Berghain, the global capital of electronic music, is known to the world as the hardest door to pass through. At Berghain, people queue for hours, follow all the rules and are still rejected, which contributes to the club’s reputation. There is a Berghain Line Live Instagram handle casting the length of the line multiple times a day, numerous “how to get in” guides, an online AI simulator to practice, and even a card game based off of the experience.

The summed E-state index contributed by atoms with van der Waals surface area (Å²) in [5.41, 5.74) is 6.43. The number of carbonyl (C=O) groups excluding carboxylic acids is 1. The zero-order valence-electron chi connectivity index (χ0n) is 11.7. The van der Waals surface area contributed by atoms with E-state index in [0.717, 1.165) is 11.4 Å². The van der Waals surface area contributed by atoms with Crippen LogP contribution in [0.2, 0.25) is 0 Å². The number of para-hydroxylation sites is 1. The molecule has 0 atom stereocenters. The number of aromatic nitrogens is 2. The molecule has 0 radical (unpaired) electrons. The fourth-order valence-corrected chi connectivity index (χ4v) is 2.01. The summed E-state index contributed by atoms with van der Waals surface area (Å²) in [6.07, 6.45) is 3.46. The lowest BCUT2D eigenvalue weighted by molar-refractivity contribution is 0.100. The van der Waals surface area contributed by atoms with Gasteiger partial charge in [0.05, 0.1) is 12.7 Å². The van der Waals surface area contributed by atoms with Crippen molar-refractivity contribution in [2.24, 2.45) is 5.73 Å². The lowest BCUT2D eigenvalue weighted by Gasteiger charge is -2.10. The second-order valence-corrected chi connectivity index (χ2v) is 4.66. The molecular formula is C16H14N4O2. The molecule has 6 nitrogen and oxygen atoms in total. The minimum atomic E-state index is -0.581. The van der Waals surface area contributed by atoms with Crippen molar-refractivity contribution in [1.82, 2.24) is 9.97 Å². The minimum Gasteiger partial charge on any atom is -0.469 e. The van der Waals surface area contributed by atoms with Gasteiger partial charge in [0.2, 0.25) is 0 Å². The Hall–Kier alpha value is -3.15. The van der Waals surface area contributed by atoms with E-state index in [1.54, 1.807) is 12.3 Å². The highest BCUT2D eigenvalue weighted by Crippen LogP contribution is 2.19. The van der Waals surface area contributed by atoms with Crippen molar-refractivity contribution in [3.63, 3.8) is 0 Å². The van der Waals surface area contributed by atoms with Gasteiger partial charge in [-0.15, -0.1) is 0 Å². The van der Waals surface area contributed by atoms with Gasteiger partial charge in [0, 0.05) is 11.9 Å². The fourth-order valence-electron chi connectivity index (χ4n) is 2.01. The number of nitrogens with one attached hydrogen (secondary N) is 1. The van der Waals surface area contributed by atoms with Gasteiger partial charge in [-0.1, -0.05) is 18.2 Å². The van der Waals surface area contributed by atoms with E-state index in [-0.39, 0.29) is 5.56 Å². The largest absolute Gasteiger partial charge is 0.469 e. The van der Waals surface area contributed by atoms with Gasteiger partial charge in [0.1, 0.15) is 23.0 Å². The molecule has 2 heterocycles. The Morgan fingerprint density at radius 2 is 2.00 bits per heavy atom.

Within recent years, Berghain has moved from underground subculture to mainstream culture through the globalized culture spread on the internet. Frank Ocean cited it as an influence on his album Blonde; and Conan O’Brien recently did a comedy routine outside the entrance. Through net culture, the former power plant turn club, built in the era of Soviet-controlled East Berlin, has even become a prominent subject in internet memes.     German clubs are some of the last spaces on earth that are not under surveillance by security, IP cameras, or cellphones. There is a no-photo policy was invented in the early days of Berlin’s club scene in order to give a safe space to minorities and those who enjoy clubs to experience escapism. The aspect of preforming for the camera is non existent in a Berlin club. In this way, it’s a very different experience than clubbing in Miami or Paris. The essence Berlin club culture stems from the East German queer punk movement that arose in response to the countries past political turmoil, and life the Cold War Era in Berlin. Within the last ten years, gentrification has been forcing clubs like Berghain be pushed out of the city. With these economic pressures, there is increasingly less room for these experimental spaces so specific to Berlin.   For this piece I wanted to recreate Berghain as authentically as possible in a place separate from it’s geographic location. Before the installation, I plastered the city in posters with a QR code that took you to a page that explained where the performance was, and how to attempt to get in. I hired an actor to pose as the iconic bouncer Sven Marquardt, mixed alcohol, bodily fluids and vinegar in the air to trigger memories of the smells of Berlin clubs, created a DJ set of iconic thumping dark techno, ordered a case of Club-Mate, and employed various audio visual and psychological effects in the installation as I performed a set live referencing social experiments throughout history.   I also wanted to explore the Berghain as social experiment on the physiological effects of random selection/rejection. Many people were rejected at random by Sven, one or more times and the responses ran across the emotional spectrum.     The title, Todesstreifen (Death Zone) is a reference the threshold you cross if and when you are let into the club. Todesstreifen was the name of the middle of the Berlin Walls that were laced with barbed wire and dogs, where guards from watchtowers obeyed shoot-to-kill orders.   There is a threat of these cultural spaces being lost. In the coming years we may look back at the post Berlin Wall period, and see that something has been lost to time due to an increase on surveillance, viral subcultures online and gentrification.